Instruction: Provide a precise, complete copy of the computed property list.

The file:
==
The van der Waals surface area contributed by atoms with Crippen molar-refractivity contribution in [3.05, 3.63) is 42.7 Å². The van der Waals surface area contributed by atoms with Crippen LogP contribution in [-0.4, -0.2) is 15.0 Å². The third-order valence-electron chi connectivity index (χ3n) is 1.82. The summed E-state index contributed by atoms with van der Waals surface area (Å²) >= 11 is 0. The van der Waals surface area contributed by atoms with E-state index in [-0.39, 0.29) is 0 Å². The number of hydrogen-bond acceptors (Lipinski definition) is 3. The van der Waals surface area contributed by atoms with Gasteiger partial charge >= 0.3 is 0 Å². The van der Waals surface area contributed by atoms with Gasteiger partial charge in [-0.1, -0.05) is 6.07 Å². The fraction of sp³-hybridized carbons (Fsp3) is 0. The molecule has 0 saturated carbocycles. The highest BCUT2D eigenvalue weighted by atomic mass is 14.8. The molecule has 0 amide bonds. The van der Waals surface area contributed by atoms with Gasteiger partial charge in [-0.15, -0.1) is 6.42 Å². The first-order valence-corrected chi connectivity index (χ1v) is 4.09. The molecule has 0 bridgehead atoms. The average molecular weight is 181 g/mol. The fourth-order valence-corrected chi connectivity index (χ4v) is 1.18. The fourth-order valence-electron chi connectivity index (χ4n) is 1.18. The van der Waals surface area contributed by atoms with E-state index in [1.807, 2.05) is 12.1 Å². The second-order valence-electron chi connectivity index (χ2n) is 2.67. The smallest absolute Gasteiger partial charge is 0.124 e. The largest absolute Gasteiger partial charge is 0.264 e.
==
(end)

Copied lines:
The van der Waals surface area contributed by atoms with Crippen molar-refractivity contribution in [3.05, 3.63) is 42.7 Å². The van der Waals surface area contributed by atoms with Crippen LogP contribution in [-0.4, -0.2) is 15.0 Å². The third-order valence-electron chi connectivity index (χ3n) is 1.82. The summed E-state index contributed by atoms with van der Waals surface area (Å²) >= 11 is 0. The van der Waals surface area contributed by atoms with E-state index in [-0.39, 0.29) is 0 Å². The number of hydrogen-bond acceptors (Lipinski definition) is 3. The van der Waals surface area contributed by atoms with Gasteiger partial charge >= 0.3 is 0 Å². The van der Waals surface area contributed by atoms with Gasteiger partial charge in [-0.1, -0.05) is 6.07 Å². The fraction of sp³-hybridized carbons (Fsp3) is 0. The molecule has 0 saturated carbocycles. The highest BCUT2D eigenvalue weighted by atomic mass is 14.8. The molecule has 0 amide bonds. The van der Waals surface area contributed by atoms with Gasteiger partial charge in [-0.15, -0.1) is 6.42 Å². The first-order valence-corrected chi connectivity index (χ1v) is 4.09. The molecule has 0 bridgehead atoms. The average molecular weight is 181 g/mol. The fourth-order valence-corrected chi connectivity index (χ4v) is 1.18. The fourth-order valence-electron chi connectivity index (χ4n) is 1.18. The van der Waals surface area contributed by atoms with E-state index in [1.807, 2.05) is 12.1 Å². The second-order valence-electron chi connectivity index (χ2n) is 2.67. The smallest absolute Gasteiger partial charge is 0.124 e. The largest absolute Gasteiger partial charge is 0.264 e.